Every Thursday evening, the Davenport graduate student affiliates meet for dinner in the college dining hall to catch up, discuss classes and —sometimes — complain about their students. But this year, since graduate affiliates are now given two free meals per week in Yale dining halls instead of three, fewer graduates choose to eat together. Instead, they save the meal to meet with undergraduates, said James O’Leary GRD ’11,one of the Davenportaffiliates.

For colleges with many graduate affiliates — like Davenport, which has 43 — the shift from three to two meals per week could yield considerable savings. Other colleges are taking more drastic measures; Saybrook has eliminated the program entirely. Three administrators and masters interviewed said the cost-cutting measureswere necessary in light of recent financial pressures, but all six affiliates askedsaid they were unhappy with the cuts, which arrive just six months after Yale’s once-per-decade reaccreditation report stressed the need to better integrate graduate students into the Yale community.


Saybrook Master Paul Hudak said the college eliminated all 10of its graduate affiliates who were not closely involvedwith the college.

“This was done not just for budgetary reasons, but simply because we did not have enough things for them to do,” he said.

[ydn-legacy-photo-inline id=”5986″ ]

Affiliates contribute to undergraduate student life in various ways, from offering adviceto teaching seminars to organizing social or cultural events. In addition to free meals, graduate affiliates are given access to a residential college and may use college facilities.

Christopher Grobe ’05 GRD ’12, coordinator of the graduate affiliate program, said the program is important because it brings graduate students into the college community.

“Recently, the accreditation report suggested that Yale needs to find more ways to integrate graduate and undergraduate communities at Yale,” he said, referring to a recommendation made by the Committee on Higher Education of the New England Association of Schools and Colleges in its letter granting accreditation to Yale last spring. “The graduate affiliate program is the perfect vehicle for this.”

Each residential college has the choice whether or not to implement the graduate affiliate program. This year, there are 171 graduate affiliates in total across nine colleges; Silliman, Timothy Dwight and now Saybrook have decided not to implement the program.

The cost of the program — which consists mainly of the cost of the students’ free meals — is shared equally among the Council of Masters, the residential colleges, the Dean’s Office of the Graduate School and the President’s Office. But because the program is not well-defined, it may be more vulnerable to cuts. Hudak, who is beginning his second year as master of Saybrook, said he viewed the program as an “experiment” during his first year.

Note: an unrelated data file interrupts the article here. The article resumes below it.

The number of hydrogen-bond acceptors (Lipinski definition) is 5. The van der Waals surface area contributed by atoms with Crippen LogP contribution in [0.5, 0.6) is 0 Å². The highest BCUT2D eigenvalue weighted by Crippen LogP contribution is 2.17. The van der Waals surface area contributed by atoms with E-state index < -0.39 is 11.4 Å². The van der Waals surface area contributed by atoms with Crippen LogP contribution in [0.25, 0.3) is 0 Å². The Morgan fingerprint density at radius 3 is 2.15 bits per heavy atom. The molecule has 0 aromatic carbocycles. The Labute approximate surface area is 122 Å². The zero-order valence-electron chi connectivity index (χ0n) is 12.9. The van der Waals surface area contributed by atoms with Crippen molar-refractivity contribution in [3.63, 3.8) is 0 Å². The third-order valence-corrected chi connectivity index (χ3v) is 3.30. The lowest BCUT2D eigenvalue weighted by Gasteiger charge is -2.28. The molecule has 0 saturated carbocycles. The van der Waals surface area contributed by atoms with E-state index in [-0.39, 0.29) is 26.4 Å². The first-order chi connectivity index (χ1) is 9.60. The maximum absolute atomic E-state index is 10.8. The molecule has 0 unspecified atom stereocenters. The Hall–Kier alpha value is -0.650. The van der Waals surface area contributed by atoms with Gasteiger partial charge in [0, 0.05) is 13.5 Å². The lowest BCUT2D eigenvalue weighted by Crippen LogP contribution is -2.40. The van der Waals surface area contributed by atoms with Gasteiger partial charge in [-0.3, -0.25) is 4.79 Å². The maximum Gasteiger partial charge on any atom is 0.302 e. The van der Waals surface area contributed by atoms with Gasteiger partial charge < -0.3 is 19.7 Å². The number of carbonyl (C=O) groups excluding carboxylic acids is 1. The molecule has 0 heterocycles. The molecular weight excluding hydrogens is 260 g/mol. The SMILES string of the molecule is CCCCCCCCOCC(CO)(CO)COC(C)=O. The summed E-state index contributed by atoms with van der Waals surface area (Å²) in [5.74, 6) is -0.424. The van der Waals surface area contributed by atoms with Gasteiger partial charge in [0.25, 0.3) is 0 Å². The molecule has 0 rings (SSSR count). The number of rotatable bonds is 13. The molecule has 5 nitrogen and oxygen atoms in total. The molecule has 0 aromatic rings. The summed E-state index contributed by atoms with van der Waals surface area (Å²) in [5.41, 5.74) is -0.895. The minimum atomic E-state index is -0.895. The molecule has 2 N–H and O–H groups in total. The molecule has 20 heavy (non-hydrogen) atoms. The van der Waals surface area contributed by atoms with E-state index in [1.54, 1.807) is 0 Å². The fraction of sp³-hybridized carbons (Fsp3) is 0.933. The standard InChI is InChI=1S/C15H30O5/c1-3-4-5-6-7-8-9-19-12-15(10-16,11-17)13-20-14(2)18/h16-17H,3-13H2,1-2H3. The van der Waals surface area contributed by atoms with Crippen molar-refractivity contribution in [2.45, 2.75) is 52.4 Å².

“As I gain more experience in the college, and I can see ways for them to productively contribute, we may bring some back next year,” Hudak said. “But certainly not 10.”

Berkeley College Master Marvin Chun said he strongly supports the graduate affiliate program and believes that graduate and professional school students have much to offer the residential college community.

Chun said he recently invited James Franco GRD ’16 to become a Berkeley graduate affiliate because he was impressed with how well Franco interactedwith undergraduates.

Still, Chun said he feels the program must be cost-efficient.


Chesa Boudin ’03 LAW ’11,a Trumbull graduate affiliate, said he misses his extra meal swipe because he uses themto meet with undergraduates, including students in “Travel Writing,” the college seminar he teaches.

“I use my meals to work closely with undergraduates on class work, summer job plans, fellowship plans,” Boudin said. “The demand for meetings has always been much higher than the meals offered. I think it’s a shame to cut back on a program that is a great opportunity for both sides to build a mentor-mentee relationship.”

O’Leary completed his master’s degree at Oxford, where he said graduate, undergraduate and faculty communities were more integrated than at Yale. He said he applied to be a graduate affiliate to help him integrate into the Yale College community.

“I found graduate school to be isolating, as students have their departments, their labsand that’s about it,” he said. “It was only when I joined the graduate affiliate program that I felt as if I had regained a sense of how exciting university culture can be.”

Since joining the program, O’Leary has been an active member of Davenport College, attending intramural football practice. During the holidays, he said, he helped undergraduates build a giant gingerbread replica of Davenport and performed in the college’s Christmas pageant.

Aside from the graduate affiliate program, colleges may also have resident fellows — faculty members who live in the college itself and provide supplemental guidance to students. At the discretion of individual colleges, some graduate affiliates may be invited to live in the colleges as well.

While Saybrook eliminated its graduate affiliates, Hudak said the college chose to keep its two resident fellowsthis year.

Harvard University also has a graduate affiliate program that sorts graduate students into houses. The graduate students live alongside undergraduates.

Deborah Doroshow GRD ’13said that her favorite experiences as an undergraduate at Harvard included befriending and learning from graduate students who lived in her house. Although she praised Yale’s undergraduate experience, she said she felt the University could better integrate graduates into undergraduate student life.

The graduate affiliate program accepts applications twice per year, once in the spring for continuing studentsand once in the fall for first-year graduate students.